Expanded access to COVID antivirals ruled out

Andrew Brown |

People wanting to use COVID-19 anti-viral drugs will continue to need a doctor’s prescription.
People wanting to use COVID-19 anti-viral drugs will continue to need a doctor’s prescription.

The federal government has rejected a proposal that pharmacists be allowed to sell anti-viral treatments for COVID-19 over the counter.

Handing down its response to a House of Representatives inquiry into long COVID, the government said such anti-viral treatments should only be available to patients with a prescription from a doctor.

The long COVID inquiry handed down its findings in April 2023 and made nine recommendations, which included a nationally co-ordinated research program into the condition.

While the report urged that eligible patients under the Pharmaceutical Benefits Scheme  be able to access antivirals at pharmacies, the government said it did not support that call.

“The government must comply with current legislation, which does not support pharmacists dispensing COVID-19 oral antivirals without a prescription or prescribing these medicines as pharmaceutical benefits,” the response paper said.

Long COVID has been defined as patients continuing to have or developing symptoms of the virus months after the initial infection.

The government response said the threat of COVID remained very real for those in the community “most at risk of severe illness”.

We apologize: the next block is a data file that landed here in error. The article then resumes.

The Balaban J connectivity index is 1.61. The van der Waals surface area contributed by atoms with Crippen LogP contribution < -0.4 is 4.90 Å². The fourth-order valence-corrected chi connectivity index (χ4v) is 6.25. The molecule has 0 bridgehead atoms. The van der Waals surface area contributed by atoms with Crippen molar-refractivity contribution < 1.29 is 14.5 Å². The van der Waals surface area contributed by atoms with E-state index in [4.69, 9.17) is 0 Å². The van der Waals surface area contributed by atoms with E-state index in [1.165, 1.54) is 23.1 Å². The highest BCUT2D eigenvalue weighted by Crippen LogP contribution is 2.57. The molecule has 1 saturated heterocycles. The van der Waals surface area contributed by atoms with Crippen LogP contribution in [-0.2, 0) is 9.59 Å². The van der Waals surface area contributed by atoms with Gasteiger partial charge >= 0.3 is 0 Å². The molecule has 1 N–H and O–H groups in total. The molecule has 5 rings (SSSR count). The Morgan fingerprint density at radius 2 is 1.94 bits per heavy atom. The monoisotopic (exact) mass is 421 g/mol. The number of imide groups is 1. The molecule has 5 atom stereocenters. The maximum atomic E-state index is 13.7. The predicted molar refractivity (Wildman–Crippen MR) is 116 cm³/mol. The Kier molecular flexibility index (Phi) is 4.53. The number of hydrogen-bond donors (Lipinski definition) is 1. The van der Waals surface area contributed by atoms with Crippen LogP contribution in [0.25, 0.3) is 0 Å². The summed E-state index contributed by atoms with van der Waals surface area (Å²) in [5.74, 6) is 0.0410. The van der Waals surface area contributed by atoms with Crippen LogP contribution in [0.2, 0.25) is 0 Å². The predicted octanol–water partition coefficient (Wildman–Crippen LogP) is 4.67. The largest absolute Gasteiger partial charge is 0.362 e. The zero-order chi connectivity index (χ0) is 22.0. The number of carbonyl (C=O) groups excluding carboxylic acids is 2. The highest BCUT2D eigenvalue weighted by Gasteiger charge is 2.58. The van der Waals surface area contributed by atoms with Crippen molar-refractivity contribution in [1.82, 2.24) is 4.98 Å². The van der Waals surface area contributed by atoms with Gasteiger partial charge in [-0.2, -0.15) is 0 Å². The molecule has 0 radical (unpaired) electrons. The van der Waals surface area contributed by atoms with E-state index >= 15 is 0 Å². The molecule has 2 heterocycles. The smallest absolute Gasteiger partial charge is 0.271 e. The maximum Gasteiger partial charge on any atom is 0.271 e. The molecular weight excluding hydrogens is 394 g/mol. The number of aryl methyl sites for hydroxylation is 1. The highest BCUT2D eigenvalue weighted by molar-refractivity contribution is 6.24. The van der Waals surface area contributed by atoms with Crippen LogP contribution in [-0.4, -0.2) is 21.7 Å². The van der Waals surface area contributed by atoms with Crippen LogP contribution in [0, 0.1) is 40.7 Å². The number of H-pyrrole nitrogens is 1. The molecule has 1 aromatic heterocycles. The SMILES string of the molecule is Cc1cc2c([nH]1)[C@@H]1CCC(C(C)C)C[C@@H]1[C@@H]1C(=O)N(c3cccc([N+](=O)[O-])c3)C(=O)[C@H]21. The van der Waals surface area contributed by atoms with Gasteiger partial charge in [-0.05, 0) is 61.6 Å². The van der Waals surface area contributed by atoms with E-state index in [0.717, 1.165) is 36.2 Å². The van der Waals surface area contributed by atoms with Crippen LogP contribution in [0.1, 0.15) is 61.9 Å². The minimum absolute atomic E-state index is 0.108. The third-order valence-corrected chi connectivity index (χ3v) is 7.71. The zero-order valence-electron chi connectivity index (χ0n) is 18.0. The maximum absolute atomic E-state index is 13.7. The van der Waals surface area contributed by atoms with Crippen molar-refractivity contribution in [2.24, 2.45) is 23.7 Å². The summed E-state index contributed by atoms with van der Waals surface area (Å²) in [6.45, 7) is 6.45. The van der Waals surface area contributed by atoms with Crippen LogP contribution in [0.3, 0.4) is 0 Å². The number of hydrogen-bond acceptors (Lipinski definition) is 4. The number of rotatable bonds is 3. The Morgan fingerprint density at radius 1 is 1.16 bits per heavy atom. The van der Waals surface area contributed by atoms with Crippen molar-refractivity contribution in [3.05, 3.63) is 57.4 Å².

“Attention must also be turned to long-term impacts of COVID-19, including those that experience prolonged symptoms following an acute COVID-19 infection,” the response said.

“The government is committed to supporting a strong healthcare system that will deliver effective patient-centred care for people diagnosed with (long COVID) and provide the best possible health and wellbeing outcomes for patients.”

The Commonwealth agreed to back the recommendation for a single COVID database to be set up.

The response paper said the database would likely be handled by the future Australian Centre for Disease Control.

It also supported the inquiry’s recommendation for the federal government’s vaccination communication strategy to be updated.

“With high levels of hybrid immunity, ongoing communication will have a particular focus on the vulnerable and at-risk populations,” the response said.

The response to the long COVID committee comes as an inquiry looking into the federal government’s handling of COVID is set to get under way.

That inquiry will examine the response of federal agencies, but has come under fire for not including the responses of state and territory governments.